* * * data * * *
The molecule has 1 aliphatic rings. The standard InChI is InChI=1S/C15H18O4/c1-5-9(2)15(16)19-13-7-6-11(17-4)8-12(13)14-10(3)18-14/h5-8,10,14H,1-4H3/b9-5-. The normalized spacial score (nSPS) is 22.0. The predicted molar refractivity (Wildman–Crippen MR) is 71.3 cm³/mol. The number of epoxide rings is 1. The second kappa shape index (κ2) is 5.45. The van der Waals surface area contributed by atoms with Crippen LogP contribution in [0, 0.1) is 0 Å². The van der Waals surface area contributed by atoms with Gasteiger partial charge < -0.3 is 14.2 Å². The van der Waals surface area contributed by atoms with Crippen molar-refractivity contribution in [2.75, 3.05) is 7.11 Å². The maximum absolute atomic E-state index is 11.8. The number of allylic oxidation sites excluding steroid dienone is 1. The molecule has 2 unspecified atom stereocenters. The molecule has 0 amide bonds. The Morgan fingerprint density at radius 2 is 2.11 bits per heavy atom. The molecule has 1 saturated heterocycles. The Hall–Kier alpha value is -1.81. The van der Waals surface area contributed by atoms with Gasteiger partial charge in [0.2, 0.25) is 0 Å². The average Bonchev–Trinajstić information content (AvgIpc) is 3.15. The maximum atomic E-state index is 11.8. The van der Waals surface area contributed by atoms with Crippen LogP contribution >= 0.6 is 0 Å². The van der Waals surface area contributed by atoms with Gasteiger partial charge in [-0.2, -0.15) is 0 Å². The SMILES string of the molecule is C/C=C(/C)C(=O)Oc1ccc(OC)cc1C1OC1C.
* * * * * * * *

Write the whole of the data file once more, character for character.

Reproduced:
The molecule has 1 aliphatic rings. The standard InChI is InChI=1S/C15H18O4/c1-5-9(2)15(16)19-13-7-6-11(17-4)8-12(13)14-10(3)18-14/h5-8,10,14H,1-4H3/b9-5-. The normalized spacial score (nSPS) is 22.0. The predicted molar refractivity (Wildman–Crippen MR) is 71.3 cm³/mol. The number of epoxide rings is 1. The second kappa shape index (κ2) is 5.45. The van der Waals surface area contributed by atoms with Crippen LogP contribution in [0, 0.1) is 0 Å². The van der Waals surface area contributed by atoms with Gasteiger partial charge < -0.3 is 14.2 Å². The van der Waals surface area contributed by atoms with Crippen molar-refractivity contribution in [2.75, 3.05) is 7.11 Å². The maximum absolute atomic E-state index is 11.8. The number of allylic oxidation sites excluding steroid dienone is 1. The molecule has 2 unspecified atom stereocenters. The molecule has 0 amide bonds. The Morgan fingerprint density at radius 2 is 2.11 bits per heavy atom. The molecule has 1 saturated heterocycles. The Hall–Kier alpha value is -1.81. The van der Waals surface area contributed by atoms with Gasteiger partial charge in [0.2, 0.25) is 0 Å². The average Bonchev–Trinajstić information content (AvgIpc) is 3.15. The maximum atomic E-state index is 11.8. The van der Waals surface area contributed by atoms with Crippen LogP contribution >= 0.6 is 0 Å². The van der Waals surface area contributed by atoms with Gasteiger partial charge in [-0.2, -0.15) is 0 Å². The SMILES string of the molecule is C/C=C(/C)C(=O)Oc1ccc(OC)cc1C1OC1C.